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What are the major sources of cabin noise in cars?
June 6, 2013 1:46 PM   Subscribe

I've been thinking of buying noise dampening products to make my car interior quieter. It seems that the common approaches are to get spray-on dampener for the wheel wells and peel/stick sheets for areas like the trunk. Some people go nuts and tear the entire car apart to line the entire cabin with sheets. I don't have time or money to go nuts, but I would be willing to be a little crazy to target the top 3 or 4 sources of cabin noise, if I could figure out what they are.

My guess is that the list would look something like this, but I'm hoping someone can point me to some actual research on this.

1. Engine vibrations coming from everywhere
2. Wind noise coming in everywhere (especially doors?)
3. Tires on the road noise coming through wheel well
4. Transmission noise coming through floorboard
5. Road noise from trunk and floorboards

If I knew for sure that one area is a major culprit, I'd totally be willing to (e.g.) disassemble a door and dampen the inside, but I'm not going to go through that effort on a guess or just go nuts and dampen everything.
posted by brenton to Travel & Transportation (5 answers total) 5 users marked this as a favorite
 
Depending on the shape of the vehicle, there can be a number of problem areas. Generally, the doors are biggest culprit.

As you said, something like Dynamat or Raamat, coupled with ensolite or other insulation can yield big results. It doesn't take much to be effective - some people will do 2-3 complete layers, but that is totally overkill. You can get a 80-90% improvement by just adding some mass to the panels.

What I did on my truck (an Access cab Tacoma) was do the doors and the back wall first. Then the floor came after. I did the ceiling last, since I had to drop the headliner to install some antennas anyway - I probably wouldn't have bothered otherwise, and I had excess from the other parts to use. All told, it was only a a few hours work, and is a big improvement in ride comfort.

That said, you can only get so far - the windows can't be insulated at all, and no matter how much dampening you put in, hollow doors and panels will resonate. And anyway, the silence only makes interior rattles that much more noticeable.
posted by Pogo_Fuzzybutt at 1:56 PM on June 6, 2013


You're missing a major one here, and i realized this after driving/owning 3 "generations" of cars either on my own or via a family member.

1. a 1966 plymouth, which is basically a metal cage with vinyl glued on the inside(even the dashboard is sheet metal! so are most of the doors!)
2. a 1985 toyota, which was a mix between the above and plastic.. but with no real solid "interior" to separate you from the outside much, still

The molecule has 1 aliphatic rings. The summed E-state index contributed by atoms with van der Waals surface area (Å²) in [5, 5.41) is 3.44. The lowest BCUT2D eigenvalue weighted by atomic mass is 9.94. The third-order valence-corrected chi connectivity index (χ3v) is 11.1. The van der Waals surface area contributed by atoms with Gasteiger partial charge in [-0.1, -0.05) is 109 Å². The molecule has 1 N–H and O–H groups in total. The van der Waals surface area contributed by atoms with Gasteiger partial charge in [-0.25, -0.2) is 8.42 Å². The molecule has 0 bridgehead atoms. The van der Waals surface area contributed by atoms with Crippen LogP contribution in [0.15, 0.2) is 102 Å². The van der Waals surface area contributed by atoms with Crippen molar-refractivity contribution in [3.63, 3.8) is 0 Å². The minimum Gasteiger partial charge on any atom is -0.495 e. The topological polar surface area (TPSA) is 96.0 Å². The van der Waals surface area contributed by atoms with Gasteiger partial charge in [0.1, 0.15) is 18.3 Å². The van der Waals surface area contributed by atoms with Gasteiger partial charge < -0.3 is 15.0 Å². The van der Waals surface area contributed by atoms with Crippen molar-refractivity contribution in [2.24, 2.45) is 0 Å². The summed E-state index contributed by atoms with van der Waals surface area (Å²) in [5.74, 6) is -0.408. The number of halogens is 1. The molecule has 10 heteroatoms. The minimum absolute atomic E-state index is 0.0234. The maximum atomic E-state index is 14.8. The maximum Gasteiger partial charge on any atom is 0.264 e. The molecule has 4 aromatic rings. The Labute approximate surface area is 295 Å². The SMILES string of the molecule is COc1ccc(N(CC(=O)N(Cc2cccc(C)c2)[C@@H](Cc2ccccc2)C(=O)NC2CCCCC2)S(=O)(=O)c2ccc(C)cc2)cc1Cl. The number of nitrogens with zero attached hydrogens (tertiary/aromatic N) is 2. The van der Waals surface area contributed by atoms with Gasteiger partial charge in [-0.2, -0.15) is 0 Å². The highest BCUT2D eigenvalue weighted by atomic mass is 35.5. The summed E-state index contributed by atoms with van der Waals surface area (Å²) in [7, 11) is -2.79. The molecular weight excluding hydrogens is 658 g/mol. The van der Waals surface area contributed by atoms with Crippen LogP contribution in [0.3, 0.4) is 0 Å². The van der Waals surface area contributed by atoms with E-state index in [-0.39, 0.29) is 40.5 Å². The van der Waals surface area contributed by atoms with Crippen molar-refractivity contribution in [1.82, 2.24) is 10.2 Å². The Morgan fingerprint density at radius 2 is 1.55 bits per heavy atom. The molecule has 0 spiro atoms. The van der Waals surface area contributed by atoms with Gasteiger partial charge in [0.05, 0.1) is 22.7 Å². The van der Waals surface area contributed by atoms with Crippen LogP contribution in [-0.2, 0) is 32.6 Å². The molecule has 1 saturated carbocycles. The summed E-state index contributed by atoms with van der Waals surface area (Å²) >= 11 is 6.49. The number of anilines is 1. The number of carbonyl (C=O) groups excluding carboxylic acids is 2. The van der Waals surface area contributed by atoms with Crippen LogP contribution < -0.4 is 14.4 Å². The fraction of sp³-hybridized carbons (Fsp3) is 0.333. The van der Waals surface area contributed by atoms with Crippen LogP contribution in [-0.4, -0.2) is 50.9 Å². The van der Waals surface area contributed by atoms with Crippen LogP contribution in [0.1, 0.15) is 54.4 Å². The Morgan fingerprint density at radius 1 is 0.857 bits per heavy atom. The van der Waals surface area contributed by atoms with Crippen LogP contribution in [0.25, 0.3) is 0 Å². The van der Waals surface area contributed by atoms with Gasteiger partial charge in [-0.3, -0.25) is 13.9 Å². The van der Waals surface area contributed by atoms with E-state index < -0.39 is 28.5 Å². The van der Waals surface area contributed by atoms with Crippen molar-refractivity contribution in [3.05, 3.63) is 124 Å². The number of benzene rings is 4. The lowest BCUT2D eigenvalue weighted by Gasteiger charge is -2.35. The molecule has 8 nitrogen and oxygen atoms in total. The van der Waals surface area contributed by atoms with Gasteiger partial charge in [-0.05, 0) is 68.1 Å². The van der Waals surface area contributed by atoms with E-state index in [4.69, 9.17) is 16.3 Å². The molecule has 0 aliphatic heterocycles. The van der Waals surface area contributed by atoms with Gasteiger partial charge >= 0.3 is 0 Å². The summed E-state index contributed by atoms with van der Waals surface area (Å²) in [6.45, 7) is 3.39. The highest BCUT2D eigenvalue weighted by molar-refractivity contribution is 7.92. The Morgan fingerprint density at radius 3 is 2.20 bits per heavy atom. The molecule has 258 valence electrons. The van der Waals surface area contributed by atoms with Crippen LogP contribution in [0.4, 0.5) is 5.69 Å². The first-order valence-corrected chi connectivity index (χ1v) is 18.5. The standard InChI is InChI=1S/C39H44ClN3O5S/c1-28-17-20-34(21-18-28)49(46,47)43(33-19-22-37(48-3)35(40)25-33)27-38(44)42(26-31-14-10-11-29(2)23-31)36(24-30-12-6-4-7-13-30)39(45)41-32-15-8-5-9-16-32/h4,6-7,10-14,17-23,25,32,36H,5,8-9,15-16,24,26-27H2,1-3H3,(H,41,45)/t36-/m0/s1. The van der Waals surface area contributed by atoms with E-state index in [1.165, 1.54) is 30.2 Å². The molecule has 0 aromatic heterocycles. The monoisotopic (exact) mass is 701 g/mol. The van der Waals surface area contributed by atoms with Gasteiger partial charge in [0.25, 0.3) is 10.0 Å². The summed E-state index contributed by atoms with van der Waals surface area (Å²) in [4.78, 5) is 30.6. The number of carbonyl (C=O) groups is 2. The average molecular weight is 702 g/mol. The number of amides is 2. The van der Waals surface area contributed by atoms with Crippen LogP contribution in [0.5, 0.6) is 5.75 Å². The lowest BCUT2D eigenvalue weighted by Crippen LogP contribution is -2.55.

3. a 1999 subaru, which is essentially the same as the subarus they sell today.

One constant between all the cars is road noise that works sort of like those bone conductive hearing aids/headsets. The road noise travels up through the suspension, especially the pivot, and not sprung end of it where it's fairly solidly mounted to the frame or subframe and then that vibration is just transmitted and resonated through the entire structure of the car. If you put your hand on say the door pillar while you're going 65mph you'll feel this vibration.

The new cars have less wind/engine/transmission and exterior noise, but it seems like for the most part this deep resonant tires-on-road vibration being transmitted through isn't killed by anything less than SERIOUS engineering in say, a $55,000 mercedes.

You could fill every gap in the car with expanding foam and not kill this noise. My 1966 car is just as loud and quiet at 40mph as the subaru, or even my girlfriends newer nissan. It's not until you step up to serious luxury cars that you start slaying that type of dull roar noise.

Basically any new car now seems to be about the same unless it's like, something actually crap like an aveo too.

So what i'm saying is i think you might be able to mitigate the entire general noise by like 20%, but overall you're not going to make a huge difference you'll really be happy with unless you're getting tons of wind noise from bad window seals or something.
posted by emptythought at 2:01 PM on June 6, 2013 [1 favorite]


Tires, especially if they get irregularly worn. Kills me every time.
posted by Rock Steady at 2:02 PM on June 6, 2013 [3 favorites]


Wheelwells. Trunk. Firewall.

Doors can be. Newer cars seem to have double seals now, and that makes difference. If you don't have that, you can probably get something like EPDM rubber to make a sort of double seal.
posted by gjc at 2:13 PM on June 6, 2013


Tires. As in, fresh, properly inflated tires engineered for less road noise (i.e. not high performance).
posted by Cool Papa Bell at 6:16 PM on June 6, 2013


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